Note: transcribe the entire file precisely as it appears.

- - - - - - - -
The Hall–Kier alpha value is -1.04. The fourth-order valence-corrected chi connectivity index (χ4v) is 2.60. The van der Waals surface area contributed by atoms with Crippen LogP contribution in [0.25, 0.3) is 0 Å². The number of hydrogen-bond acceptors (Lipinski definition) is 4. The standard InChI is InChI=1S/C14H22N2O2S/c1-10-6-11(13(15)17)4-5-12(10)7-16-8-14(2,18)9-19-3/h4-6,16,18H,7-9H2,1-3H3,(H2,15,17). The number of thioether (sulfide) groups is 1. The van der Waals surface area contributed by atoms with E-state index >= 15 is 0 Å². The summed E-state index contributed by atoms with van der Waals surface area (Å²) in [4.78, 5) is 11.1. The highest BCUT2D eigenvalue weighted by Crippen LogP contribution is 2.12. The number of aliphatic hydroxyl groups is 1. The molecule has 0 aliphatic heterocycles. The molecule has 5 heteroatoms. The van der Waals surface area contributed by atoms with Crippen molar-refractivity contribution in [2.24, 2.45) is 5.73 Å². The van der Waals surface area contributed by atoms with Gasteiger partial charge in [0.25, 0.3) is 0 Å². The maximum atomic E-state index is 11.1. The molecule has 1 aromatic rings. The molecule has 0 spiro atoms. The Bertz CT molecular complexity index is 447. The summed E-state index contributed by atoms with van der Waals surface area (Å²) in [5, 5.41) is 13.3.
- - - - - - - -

The Hall–Kier alpha value is -1.04. The fourth-order valence-corrected chi connectivity index (χ4v) is 2.60. The van der Waals surface area contributed by atoms with Crippen LogP contribution in [0.25, 0.3) is 0 Å². The number of hydrogen-bond acceptors (Lipinski definition) is 4. The standard InChI is InChI=1S/C14H22N2O2S/c1-10-6-11(13(15)17)4-5-12(10)7-16-8-14(2,18)9-19-3/h4-6,16,18H,7-9H2,1-3H3,(H2,15,17). The number of thioether (sulfide) groups is 1. The van der Waals surface area contributed by atoms with E-state index >= 15 is 0 Å². The summed E-state index contributed by atoms with van der Waals surface area (Å²) in [4.78, 5) is 11.1. The highest BCUT2D eigenvalue weighted by Crippen LogP contribution is 2.12. The number of aliphatic hydroxyl groups is 1. The molecule has 0 aliphatic heterocycles. The molecule has 5 heteroatoms. The van der Waals surface area contributed by atoms with Crippen molar-refractivity contribution in [2.24, 2.45) is 5.73 Å². The van der Waals surface area contributed by atoms with Gasteiger partial charge in [0.25, 0.3) is 0 Å². The maximum atomic E-state index is 11.1. The molecule has 1 aromatic rings. The molecule has 0 spiro atoms. The Bertz CT molecular complexity index is 447. The summed E-state index contributed by atoms with van der Waals surface area (Å²) in [5, 5.41) is 13.3.